Thus, while we normally think of extortion as something involving a threat of violence or the inducement of fear in the victim, the Hobbs Act can also be violated under the color of official right.
What does this mean? It means that where a public official is concerned, the government does not have to prove that such an official threatened or took other steps involving fear to get the victim to make the payment. Instead, the government can prove that the payment could be extorted by the nature of the public office occupied by the defendant.
The “unwritten element” of extortion under The Hobbs Act—and any criminal charge—is intent. That is, the defendant must have, to some extent, intended to commit a criminal act.
Under The Hobbs Act, specific intent to commit the crime exactly as written above is not required, however. The government need only prove that a defendant willfully performed acts that result of which were to instill fear in the victim.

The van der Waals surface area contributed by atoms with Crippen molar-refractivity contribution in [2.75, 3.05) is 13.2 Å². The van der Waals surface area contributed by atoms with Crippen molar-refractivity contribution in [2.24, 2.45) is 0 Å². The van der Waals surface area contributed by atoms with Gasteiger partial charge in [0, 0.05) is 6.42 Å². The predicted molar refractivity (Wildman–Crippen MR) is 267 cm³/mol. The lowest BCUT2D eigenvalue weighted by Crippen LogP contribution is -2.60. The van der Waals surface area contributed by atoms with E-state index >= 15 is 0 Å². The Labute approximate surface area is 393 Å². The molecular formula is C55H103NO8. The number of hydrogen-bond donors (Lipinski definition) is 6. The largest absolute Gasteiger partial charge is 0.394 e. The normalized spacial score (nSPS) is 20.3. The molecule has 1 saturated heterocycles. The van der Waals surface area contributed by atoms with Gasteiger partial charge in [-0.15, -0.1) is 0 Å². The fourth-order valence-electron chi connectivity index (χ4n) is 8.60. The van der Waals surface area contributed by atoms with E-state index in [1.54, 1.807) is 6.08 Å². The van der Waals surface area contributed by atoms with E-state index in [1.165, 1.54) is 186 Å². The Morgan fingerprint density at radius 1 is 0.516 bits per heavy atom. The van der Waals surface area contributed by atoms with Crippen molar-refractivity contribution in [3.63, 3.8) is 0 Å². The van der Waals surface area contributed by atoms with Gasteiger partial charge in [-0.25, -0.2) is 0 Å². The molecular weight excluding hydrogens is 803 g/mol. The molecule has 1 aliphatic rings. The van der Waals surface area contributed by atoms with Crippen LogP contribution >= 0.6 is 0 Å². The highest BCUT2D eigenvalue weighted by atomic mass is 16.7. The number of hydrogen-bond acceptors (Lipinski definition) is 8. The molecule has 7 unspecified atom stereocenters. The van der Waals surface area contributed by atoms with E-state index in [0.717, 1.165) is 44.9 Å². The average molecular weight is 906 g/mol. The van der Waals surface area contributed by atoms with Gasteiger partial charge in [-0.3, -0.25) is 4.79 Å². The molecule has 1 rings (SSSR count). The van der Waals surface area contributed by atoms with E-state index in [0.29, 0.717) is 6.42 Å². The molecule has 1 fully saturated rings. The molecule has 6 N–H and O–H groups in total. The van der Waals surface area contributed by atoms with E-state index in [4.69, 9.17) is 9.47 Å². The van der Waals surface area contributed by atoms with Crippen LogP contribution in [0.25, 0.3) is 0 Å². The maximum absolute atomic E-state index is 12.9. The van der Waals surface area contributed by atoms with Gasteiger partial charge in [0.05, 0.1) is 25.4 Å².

One federal circuit court has held, for instance, that a defendant’s honest belief that he had a lawful right to the property involved was not relevant to the issue of intent, and therefore was not a defense.
The government does not need to show that the defendant acted with the purpose of or a desire to obstruct commerce. The government only needs to prove that the defendant undertook a course of action likely to have the effect of obstructing commerce.